Setting up a tracking code is easy. Go to Google’s URL Builder which can be found at https://support.google.com/analytics/answer/1033867. You can also search for “Google URL Builder,” in your search bar. You will come to a form with six fields which you need to fill out to generate a UTM tracking code. Only four of the six fields are mandatory:
1. Website URL (mandatory): enter the URL of the link you want to track. Let’s say you are promoting a new product line this fall via a blog post. Enter the link to the specific blog post. Example: www.yourwebsite.com/blog_post_title
2. Campaign Source (mandatory): this is how you identify where the traffic to that blog post is coming from. Enter the Campaign Source, such as Twitter, Facebook or LinkedIn. In this example, you are sharing the blog post on both your Facebook and LinkedIn pages. Example: Social Media New Product Post
3.Campaign Medium (mandatory): this parameter tells you which specific post is bringing traffic to your page. In this example, enter the blog post title. Example: Blog Post Title
4. Campaign Term: this field is not mandatory. If you are running a paid ad campaign, you can enter your keywords for the ad in this field.
5. Campaign Content: this field is also not mandatory. However, if you are posting the same link on Facebook and LinkedIn and want to differentiate between the two, fill out this field.
6. Campaign Name: this field identifies the different campaigns you wish to track. Use utm_campaign to identify your overall campaign. Example: Fall2015Promotion
Click “Submit” when you are finished and this will generate your tracking code for your blog post. Since the link will be long you do not want to share the full link. Instead use a URL shortener service such as Google Shortener (https://goo.gl/) to shorten the link.
Analyzing your metrics
When someone clicks on this UTM-coded link from your Facebook or LinkedIn page, you can view details about it under the Campaigns section in your Google Analytics account. The Campaigns section will display results such as how many people clicked on that link and which social media outlet was the most successful.
“If you’re posting links on LinkedIn and you see that not one click came from there, you know to change your strategy,” says Gallahar. “Likewise, if you see Facebook is leading many people back to your site, keep using it and maybe even consider promoting your posts to see if it results in even more engagement.”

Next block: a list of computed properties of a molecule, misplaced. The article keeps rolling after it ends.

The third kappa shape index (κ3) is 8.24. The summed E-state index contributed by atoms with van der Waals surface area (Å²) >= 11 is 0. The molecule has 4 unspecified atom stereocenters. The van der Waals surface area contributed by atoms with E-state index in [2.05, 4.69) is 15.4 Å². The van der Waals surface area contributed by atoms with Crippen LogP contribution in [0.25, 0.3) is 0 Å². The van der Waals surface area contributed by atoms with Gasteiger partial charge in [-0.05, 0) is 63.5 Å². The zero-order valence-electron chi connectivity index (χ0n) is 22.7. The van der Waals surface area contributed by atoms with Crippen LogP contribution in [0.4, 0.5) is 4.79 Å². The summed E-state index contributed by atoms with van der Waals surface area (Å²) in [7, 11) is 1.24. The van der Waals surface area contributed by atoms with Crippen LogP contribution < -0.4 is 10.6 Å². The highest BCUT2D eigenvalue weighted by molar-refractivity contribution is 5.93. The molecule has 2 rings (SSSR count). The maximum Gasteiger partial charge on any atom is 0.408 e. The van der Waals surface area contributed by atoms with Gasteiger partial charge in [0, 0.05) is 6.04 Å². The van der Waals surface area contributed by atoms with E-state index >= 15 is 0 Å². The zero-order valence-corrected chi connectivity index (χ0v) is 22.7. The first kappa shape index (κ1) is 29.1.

You can also monitor how your visitors interact with your site. For instance, after they enter your blog post landing page from the UTM-coded link, where do they go next? How long do they linger on your website? When do they leave your site and on which page? This data tells you if they are taking a desired call-to-action, such as visiting your contact page or sales page.
Depending on how often you post on social media per day or week, Gallahar suggests also tracking data related to your audience’s behavior. If they are more likely to comment at a certain time of day, then post your updates during that time. If your audience is simply liking certain type of content, like pictures with quotes for example, then keep posting them and see what you can do to improve the quality of the images or find quotes that are more shareable.
“Pay close attention to the times of day your audience engages,” he says. “Sometimes, your audience will be more active at two a.m. This may be a little strange but if that’s the case, use that data, and post something during that time by using an auto-scheduler like Hootsuite.”
While you can learn what social media activities gives you the most conversion to your website, Smykowski cautions that the biggest pitfall is to focus only on this metric. If you continue to drop too many sales-related content, your followers will become less interested in engaging with you. As a result, your metrics will soon become flat. The best thing to do is create a solid social media plan.
“Decide what you want to accomplish for your company, what people want to receive and build a strategy that mixes sales, entertainment and building company image content,” says Smykowski.
Daniel Casciato is a freelance writer and social media marketing consultant from Pittsburgh, PA. For more information, visit www.danielcasciato.com or reach him at email@example.com.